formic-acid; hexadecanoic-acid; lauric-acid; linoleic-acid; macilenic-acid; palmitic-acid macilolic-acid; myristic-acid; oleanolic-acid; oleic-acid; stearic-acid; d-alpha-pinene; d-beta-pinene; dipentene; elemene; gamma-terpinene limonene; myrcene; p-cymene; pinene; sabinene; terpinolene; elemicin; guaiacin; myristicin; quercetin; riboflavin; thiamin d-borneol; sclareol; terpineol; furfural; malabaricone-b; malabaricone-c; pectin; pentosans; phytosterols; safrole 

Traditional Used:

Amongst the Malay community where M. fragrans is native the seeds are considered to be an aphrodisiac where it is believed to restore male virility. Knowledge of this use spreads westwards and is much revered by the Arab community as an aphrodisiac as mentioned in Purfumed Gardens. The Africans, Egyptians, Moroccans and Indian Muslims had attributed this property to the seeds and have recommended minute amounts of the seed for this purpose.  

The seeds is considered an abortifacient and had been used to procure it in many European countries is the past including the Britian and the Germany. It is considered an emmenagogue and is also recommended for cases of dysmenorrhoea. Roasted nutmeg is used internally for leucorrhoea. In India the leaves in combination with Vitex negundo, Mimosa pudica, Asparagus gonocladus, Cucumis melo, and Staryx officinalis evapourated in milk is made used of to impart sterility. [2][3] 

Nutmeg and their outer shell strengthens the stomach, promotes digestion, stops vomiting and diarrhoea. Grated nutmeg in a glass of old wine is a good remedy for diarrhoea. A slice of toasted bread, rubbed on with nutmeg powder and dip in wine when placed over the navel of pregnant women would allay gripes and all kinds of dysentery. It is believed that this could also strengthen the fetus and prevent premature birth. It will also provide excellent relieve of labour pains. [2]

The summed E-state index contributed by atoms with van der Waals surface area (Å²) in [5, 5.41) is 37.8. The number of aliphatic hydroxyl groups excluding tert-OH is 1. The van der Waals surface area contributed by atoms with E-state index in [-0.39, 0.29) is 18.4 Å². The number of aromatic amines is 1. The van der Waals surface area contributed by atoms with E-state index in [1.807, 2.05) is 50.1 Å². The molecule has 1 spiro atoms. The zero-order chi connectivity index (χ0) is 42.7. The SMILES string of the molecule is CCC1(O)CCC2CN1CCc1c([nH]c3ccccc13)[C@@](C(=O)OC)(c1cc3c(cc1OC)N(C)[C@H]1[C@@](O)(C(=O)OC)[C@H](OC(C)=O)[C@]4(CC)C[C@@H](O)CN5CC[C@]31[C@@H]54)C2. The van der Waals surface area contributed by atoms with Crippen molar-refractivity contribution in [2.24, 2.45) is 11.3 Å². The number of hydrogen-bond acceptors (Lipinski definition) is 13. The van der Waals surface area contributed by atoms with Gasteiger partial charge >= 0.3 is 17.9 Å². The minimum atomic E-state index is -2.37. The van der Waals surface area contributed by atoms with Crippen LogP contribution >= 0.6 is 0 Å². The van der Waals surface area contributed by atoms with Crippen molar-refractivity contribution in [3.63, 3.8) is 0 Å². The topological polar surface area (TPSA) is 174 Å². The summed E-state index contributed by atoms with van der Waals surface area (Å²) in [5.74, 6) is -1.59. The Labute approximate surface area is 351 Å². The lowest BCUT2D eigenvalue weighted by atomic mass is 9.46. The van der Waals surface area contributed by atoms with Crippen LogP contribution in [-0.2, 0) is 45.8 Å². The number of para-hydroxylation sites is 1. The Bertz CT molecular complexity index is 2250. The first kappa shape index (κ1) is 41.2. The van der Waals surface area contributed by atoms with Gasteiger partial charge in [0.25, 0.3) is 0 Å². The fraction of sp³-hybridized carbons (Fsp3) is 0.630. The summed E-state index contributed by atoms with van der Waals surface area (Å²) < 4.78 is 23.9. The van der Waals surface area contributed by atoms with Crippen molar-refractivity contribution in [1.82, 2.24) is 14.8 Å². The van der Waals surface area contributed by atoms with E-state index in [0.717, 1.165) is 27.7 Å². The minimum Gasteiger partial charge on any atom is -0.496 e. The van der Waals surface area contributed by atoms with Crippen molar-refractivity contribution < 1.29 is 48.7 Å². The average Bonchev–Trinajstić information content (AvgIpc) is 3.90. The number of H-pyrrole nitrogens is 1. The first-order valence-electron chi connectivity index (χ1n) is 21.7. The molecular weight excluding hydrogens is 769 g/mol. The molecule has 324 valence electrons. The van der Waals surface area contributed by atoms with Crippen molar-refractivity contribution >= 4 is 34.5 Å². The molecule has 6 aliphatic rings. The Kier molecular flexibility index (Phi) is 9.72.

To treat haemorrhoids a rectal suppository is made from the seeds by Morocan practioners. [3] 

Nutmeg is used in the treatment of headaches, bodyaches and joint pains apart from relieving stomach gripes. [2] 

The dried seeds are considered a diuretic and this had been taken advantage of in Brazil to be used in the treatment of hypertension. Its sedative action also helps in reducing the blood pressure. In Singapore it is the hot water extract of the leaves that is being used to treat hypertension. [3] 

Pre-Clinical Data


Hepatoprotective activity 

The compound myristicin, one of the major compound in the M. fragrans, was found to have extraordinary hepatoprotective activity. It was found to have markedly inhibited the lipopolysaccharide (LPS) plus d-galactosamine (D-GalN)-induced enhancement of serum TNF-alpha concentrations and hepatic DNA fragmentation in mice. Thus it was suggested that the hepatoprotective activity of myristicin might be, at least in part, due to the inhibition of TNF-alpha release from macrophages. [4] 

Mace is known to have hepatic detoxification system inducing activities. A study was done to see whether areca nut has modulatory effects on this system. This was assessed by determining the levels of enzymes of the hepatic detoxification system, such as glutathione S-transferase (GST), cytochrome b5 and cytochrome P-450, and the content of acid-soluble sulphhydryl (-SH). At the end of the trial period it was found that areca nut decreases the mace-induced increases in hepatic GST and -SH levels and elevated further increases in the levels of cytochrome b5 and cytochrome P-450. [5]